No More False Dichotomies: Message in a ballot

It is tempting, but probably wrongheaded, to make sweeping assessments about why the library tax referendum failed. It is hard to overlook the fact that people generally won’t vote to increase their own taxes, even if the cause is righteous. Beyond the obvious, however, one of my first thoughts was that a good many people — too many to lump into neat stereotypical clusters — were saying they no longer want their decisions made by the city’s perceived elite.

Then, of course, there’s the cranky notion that anything The Courier-Journal supports with extreme enthusiasm must be bad and will therefore be opposed in great numbers.

I think the public is also saying it didn’t know enough about the issue. People do not know what the Library really wants to do, not specifically. Although the master plan has been around for several years now, it’s clear that average citizens are not so aware of the details, if they know about the plan at all. Granted, many stories have been written about it over the past seven years, but you know how it is. Unless the tornado is bearing down on your house, you may not even know it’s cloudy.

I was invited to speak to a St. Matthews-area church group a couple of weeks ago after some of its members read a story I co-wrote with Rick Redding about the referendum and related issues. The members of the regular breakfast gathering found our story informative, analytical and balanced, and they thought further discussion might help them understand the issues more clearly.

Interestingly, and not surprisingly, in this group of folks who were largely 45 and older, a handful piped up with enough consistent questions to belie their particular positions on the matter.
One fellow clearly lives in the “don’t tax me anymore, ever” camp.

Another gentleman noted that regardless of complaints about how the process had been handled, this was the best shot the Library had at securing the resources it needs to get the job done. He thought the good outweighed the bad and that the cause was worth supporting in spite of legitimate concerns.

One woman said she’s definitely a liberal but didn’t appreciate the feeling of being taken for granted, that the so-called progressives who were supporting the tax saw her affirmative vote as a fait accompli.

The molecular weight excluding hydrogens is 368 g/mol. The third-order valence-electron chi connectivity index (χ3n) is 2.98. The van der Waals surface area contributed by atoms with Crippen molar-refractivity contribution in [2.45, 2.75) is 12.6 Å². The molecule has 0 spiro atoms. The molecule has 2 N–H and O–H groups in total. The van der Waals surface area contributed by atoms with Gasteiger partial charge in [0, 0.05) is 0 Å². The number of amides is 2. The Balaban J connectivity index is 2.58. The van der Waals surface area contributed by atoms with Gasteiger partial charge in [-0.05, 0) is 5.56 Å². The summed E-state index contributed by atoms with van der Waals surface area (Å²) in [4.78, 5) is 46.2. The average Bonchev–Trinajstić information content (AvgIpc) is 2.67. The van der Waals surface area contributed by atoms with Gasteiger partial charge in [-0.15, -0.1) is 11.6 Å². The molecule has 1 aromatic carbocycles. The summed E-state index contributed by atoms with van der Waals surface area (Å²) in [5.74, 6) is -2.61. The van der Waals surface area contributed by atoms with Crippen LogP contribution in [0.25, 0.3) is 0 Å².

And another man just didn’t know enough about what he didn’t know: What about all of the money that would accrue year after year — wouldn’t that be quite a sizable sum after a while? He could not envision another referendum to remove the tax. “I guess,” he concluded, “that the only way to know some of these answers is if it gets voted down.”

Taken together, I think those people do send a message. Don’t take us for granted. Don’t trot out an A-list of local celebrities and prominent figures — people who may never even use the Library — and assume their endorsement will distract us from what seems like smoke and mirrors and a breach of trust. Don’t go moving money around without a good explanation of where it will go. And don’t take us for granted.

Now the city stands at an interesting crossroads, as we learn whether those who insisted there is a better way to improve the libraries will stay involved in the issue and spend their time, energy and political capital. They made a lot of noise, and we should hold them accountable.

There is now, I think, an opportunity for the library supporters to build the sort of deep support they may have thought they had, but which in the end was so clearly lacking.

As frustrating as that may be, it will take yet more hard work — and a lot more humility. They might start by visiting with church groups that get together on Saturday mornings for food and discussion.

Contact the writer at
[email protected]